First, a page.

The castle doctrine is the legal notion that your home is your castle, and you have the right to use lethal force to defend it. But on Tuesday, a Texas jury confirmed that the statute protects homeowners against intruders - not the other way around.
When Tammy Kemp, the African-American District Judge presiding over Amber Guyger’s murder trial, allowed the castle doctrine to be considered, many believed the ex-Dallas police officer would be found not guilty of murdering Botham Jean, the unarmed Black man whose apartment she mistakenly entered, thinking it was her own.
Upon seeing Jean sitting on the couch, eating ice cream and watching TV, Guyger claimed she thought he was an intruder and she shot and killed Jean in “self defense.”
On Tuesday afternoon, Guyger was found guilty of murder, facing up to 99 years in prison. According to Buzzfeed, the jury in this case was made up of five Black people, four Latinx, two white people, and one Asian person. The verdict is a rare instance of a police officer, specifically a white officer, being held responsible for killing a Black person.
On the second day of deliberations, the jury rejected Guyger’s defense that she thought she was entering her own apartment and acted in self-defense against an intruder. Guyger’s apartment was in the same building, the South Side Flats apartment complex. At the time, Guyger was off-duty, but still in uniform.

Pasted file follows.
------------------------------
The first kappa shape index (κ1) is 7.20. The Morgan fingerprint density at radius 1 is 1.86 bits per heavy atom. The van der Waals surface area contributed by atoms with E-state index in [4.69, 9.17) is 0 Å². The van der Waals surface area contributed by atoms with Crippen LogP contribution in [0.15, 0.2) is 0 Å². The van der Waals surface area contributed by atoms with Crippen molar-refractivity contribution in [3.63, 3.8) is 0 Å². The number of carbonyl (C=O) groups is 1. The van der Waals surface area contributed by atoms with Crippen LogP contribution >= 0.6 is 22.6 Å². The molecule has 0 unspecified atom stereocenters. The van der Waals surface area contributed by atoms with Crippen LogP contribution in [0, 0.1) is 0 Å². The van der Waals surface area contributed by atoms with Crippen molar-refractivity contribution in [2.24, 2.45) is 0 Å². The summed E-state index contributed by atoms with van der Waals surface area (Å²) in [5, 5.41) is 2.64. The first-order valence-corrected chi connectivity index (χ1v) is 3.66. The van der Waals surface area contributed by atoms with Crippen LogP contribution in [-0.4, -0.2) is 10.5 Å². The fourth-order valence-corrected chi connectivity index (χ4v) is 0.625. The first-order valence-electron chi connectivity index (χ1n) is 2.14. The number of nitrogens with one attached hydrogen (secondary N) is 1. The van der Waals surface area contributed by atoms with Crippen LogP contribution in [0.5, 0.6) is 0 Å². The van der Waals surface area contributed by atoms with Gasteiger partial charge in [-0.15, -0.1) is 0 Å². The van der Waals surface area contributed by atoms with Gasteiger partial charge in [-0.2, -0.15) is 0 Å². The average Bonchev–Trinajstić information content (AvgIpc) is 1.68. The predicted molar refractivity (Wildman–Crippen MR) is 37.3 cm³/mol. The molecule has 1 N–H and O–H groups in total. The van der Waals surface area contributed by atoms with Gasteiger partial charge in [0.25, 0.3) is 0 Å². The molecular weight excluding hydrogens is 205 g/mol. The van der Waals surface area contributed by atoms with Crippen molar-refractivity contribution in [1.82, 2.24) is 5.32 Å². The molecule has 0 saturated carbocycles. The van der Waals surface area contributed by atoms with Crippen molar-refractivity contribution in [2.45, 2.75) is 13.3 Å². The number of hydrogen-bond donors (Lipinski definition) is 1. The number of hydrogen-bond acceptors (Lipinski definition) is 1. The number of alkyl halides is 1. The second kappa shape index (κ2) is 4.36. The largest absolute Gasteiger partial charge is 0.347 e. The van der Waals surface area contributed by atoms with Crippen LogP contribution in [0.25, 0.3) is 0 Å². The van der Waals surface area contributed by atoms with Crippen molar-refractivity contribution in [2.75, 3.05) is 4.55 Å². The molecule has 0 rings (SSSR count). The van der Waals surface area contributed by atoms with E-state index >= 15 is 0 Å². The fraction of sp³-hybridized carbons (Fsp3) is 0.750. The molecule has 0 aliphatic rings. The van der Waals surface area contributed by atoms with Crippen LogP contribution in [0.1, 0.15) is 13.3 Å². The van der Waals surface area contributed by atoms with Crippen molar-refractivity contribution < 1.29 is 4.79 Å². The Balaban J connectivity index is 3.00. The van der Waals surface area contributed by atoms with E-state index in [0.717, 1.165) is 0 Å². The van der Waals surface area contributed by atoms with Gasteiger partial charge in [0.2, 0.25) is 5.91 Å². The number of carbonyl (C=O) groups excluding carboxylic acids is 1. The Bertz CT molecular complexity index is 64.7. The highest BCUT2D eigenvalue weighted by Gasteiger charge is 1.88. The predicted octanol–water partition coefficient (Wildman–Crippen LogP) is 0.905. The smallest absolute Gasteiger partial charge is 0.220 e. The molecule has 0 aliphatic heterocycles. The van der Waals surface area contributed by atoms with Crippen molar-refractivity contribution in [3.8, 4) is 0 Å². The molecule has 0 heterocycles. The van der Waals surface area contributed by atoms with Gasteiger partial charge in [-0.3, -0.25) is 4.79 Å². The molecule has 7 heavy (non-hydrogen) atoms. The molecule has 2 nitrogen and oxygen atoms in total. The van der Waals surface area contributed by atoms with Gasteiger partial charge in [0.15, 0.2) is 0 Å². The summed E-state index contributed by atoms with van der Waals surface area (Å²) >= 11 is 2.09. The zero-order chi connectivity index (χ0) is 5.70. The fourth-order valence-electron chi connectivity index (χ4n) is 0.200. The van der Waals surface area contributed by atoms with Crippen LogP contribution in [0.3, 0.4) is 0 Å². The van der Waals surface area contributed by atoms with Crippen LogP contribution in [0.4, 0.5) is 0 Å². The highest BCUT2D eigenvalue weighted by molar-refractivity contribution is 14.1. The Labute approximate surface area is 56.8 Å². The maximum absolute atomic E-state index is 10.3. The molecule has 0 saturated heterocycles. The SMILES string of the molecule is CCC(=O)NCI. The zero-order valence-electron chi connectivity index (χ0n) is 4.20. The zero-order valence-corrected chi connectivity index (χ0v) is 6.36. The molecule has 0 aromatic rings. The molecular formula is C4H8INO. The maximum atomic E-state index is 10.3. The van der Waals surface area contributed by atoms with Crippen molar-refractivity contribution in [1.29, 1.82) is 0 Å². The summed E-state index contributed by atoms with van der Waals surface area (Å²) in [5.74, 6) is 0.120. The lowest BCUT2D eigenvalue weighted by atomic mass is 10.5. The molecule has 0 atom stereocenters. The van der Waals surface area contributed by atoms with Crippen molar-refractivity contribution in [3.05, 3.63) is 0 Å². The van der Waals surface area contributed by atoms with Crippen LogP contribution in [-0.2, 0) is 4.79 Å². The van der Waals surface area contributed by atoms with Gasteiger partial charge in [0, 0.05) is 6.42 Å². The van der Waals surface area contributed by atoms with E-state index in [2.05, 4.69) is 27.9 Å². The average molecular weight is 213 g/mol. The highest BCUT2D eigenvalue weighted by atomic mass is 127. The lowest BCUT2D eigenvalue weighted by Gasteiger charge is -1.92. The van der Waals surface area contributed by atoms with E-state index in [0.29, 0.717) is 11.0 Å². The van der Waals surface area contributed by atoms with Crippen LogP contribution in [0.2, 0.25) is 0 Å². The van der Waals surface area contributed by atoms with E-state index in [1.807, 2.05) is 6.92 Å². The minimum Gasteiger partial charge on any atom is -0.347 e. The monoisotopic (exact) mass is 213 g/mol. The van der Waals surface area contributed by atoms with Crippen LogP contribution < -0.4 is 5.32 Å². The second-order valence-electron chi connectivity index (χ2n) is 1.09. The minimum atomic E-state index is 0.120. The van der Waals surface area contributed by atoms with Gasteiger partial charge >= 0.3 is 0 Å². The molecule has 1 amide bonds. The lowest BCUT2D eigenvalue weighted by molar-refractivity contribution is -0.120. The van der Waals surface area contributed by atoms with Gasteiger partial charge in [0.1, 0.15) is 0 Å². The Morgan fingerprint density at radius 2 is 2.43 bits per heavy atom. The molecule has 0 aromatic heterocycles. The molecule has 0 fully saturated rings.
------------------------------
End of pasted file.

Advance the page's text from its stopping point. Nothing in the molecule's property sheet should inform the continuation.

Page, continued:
The jury had the option of either finding her innocent of any crime – possibly citing the castle doctrine – finding her guilty of manslaughter or finding her guilty of murder. In the end, they chose justice.
According to the New York Times, when the courtroom doors opened on Tuesday, chants erupted as supporters of Botham Jean’s family repeated the verdict aloud and shouted “Black lives matter!”
At a post-verdict news conference, attorneys for Jean’s family recited the names of other Black people who have been killed by the police in recent years, including Trayvon Martin, Michael Brown, and Tamir Rice. They also hoped that this latest verdict would be a turning point for racial justice and police reform.
Said Benjamin Crump, a lawyer for the Jean family, “For so many unarmed Black and brown human beings across America, this verdict today is for them.”
However, according to the New York Times, while Guyger faces a maximum sentence of 99 years, she could be sentenced to as little as five years.
Outbursts in courtroom follow reading of guilty verdict for ex-Dallas police officer Amber Guyger in wrong apartment killing.— ABC News (@ABC) October 1, 2019
The jury convicted Guyger of murder in the shooting of Botham Jean after mistaking his apartment for her own. https://t.co/CXrQ2VZGvN pic.twitter.com/MsTYgkOygn
Botham Jean family attorney Ben Crump after the conviction of Amber Guyger:— NBC News (@NBCNews) October 1, 2019
"This verdict is for Trayvon Martin, it's for Michael Brown, it's for Sandra Bland, it's for Tamir Rice, it's for Eric Garner ... for so many unarmed black and brown human beings all across America." pic.twitter.com/UWA1da32gj